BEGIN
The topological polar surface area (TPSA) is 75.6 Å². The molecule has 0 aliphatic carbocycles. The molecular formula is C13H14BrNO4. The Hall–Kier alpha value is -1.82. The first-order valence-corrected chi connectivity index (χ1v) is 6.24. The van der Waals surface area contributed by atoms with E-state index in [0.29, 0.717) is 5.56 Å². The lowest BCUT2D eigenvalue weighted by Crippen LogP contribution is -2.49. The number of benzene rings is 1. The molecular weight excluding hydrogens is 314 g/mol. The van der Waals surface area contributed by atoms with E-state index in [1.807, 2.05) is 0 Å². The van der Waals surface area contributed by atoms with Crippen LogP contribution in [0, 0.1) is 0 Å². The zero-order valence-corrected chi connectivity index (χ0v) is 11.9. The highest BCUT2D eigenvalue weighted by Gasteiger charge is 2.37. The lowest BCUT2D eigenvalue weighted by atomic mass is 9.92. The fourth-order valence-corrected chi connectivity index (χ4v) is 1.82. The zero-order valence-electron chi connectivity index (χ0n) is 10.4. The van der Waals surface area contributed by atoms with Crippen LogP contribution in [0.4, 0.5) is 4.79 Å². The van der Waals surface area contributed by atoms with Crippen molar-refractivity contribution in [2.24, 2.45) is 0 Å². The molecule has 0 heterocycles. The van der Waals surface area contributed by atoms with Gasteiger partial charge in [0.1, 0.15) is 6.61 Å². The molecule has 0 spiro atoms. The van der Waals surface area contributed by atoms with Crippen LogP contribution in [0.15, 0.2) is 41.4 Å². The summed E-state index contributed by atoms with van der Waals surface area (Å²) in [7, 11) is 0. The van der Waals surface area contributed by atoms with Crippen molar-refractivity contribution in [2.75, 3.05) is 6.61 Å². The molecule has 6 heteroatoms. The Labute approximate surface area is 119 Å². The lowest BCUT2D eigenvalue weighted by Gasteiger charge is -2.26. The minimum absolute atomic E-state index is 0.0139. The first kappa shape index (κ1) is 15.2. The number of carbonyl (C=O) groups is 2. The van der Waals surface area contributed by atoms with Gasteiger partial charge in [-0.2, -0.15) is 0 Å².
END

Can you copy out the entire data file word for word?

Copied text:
The topological polar surface area (TPSA) is 75.6 Å². The molecule has 0 aliphatic carbocycles. The molecular formula is C13H14BrNO4. The Hall–Kier alpha value is -1.82. The first-order valence-corrected chi connectivity index (χ1v) is 6.24. The van der Waals surface area contributed by atoms with E-state index in [0.29, 0.717) is 5.56 Å². The lowest BCUT2D eigenvalue weighted by Crippen LogP contribution is -2.49. The number of benzene rings is 1. The molecular weight excluding hydrogens is 314 g/mol. The van der Waals surface area contributed by atoms with E-state index in [1.807, 2.05) is 0 Å². The van der Waals surface area contributed by atoms with Crippen LogP contribution in [0, 0.1) is 0 Å². The zero-order valence-corrected chi connectivity index (χ0v) is 11.9. The highest BCUT2D eigenvalue weighted by Gasteiger charge is 2.37. The lowest BCUT2D eigenvalue weighted by atomic mass is 9.92. The fourth-order valence-corrected chi connectivity index (χ4v) is 1.82. The zero-order valence-electron chi connectivity index (χ0n) is 10.4. The van der Waals surface area contributed by atoms with Crippen LogP contribution in [0.4, 0.5) is 4.79 Å². The van der Waals surface area contributed by atoms with Crippen molar-refractivity contribution in [2.24, 2.45) is 0 Å². The molecule has 0 heterocycles. The van der Waals surface area contributed by atoms with Gasteiger partial charge in [0.1, 0.15) is 6.61 Å². The molecule has 0 spiro atoms. The van der Waals surface area contributed by atoms with Crippen LogP contribution in [0.15, 0.2) is 41.4 Å². The summed E-state index contributed by atoms with van der Waals surface area (Å²) in [7, 11) is 0. The van der Waals surface area contributed by atoms with Crippen molar-refractivity contribution in [2.75, 3.05) is 6.61 Å². The molecule has 6 heteroatoms. The Labute approximate surface area is 119 Å². The lowest BCUT2D eigenvalue weighted by Gasteiger charge is -2.26. The minimum absolute atomic E-state index is 0.0139. The first kappa shape index (κ1) is 15.2. The number of carbonyl (C=O) groups is 2. The van der Waals surface area contributed by atoms with Gasteiger partial charge in [-0.2, -0.15) is 0 Å².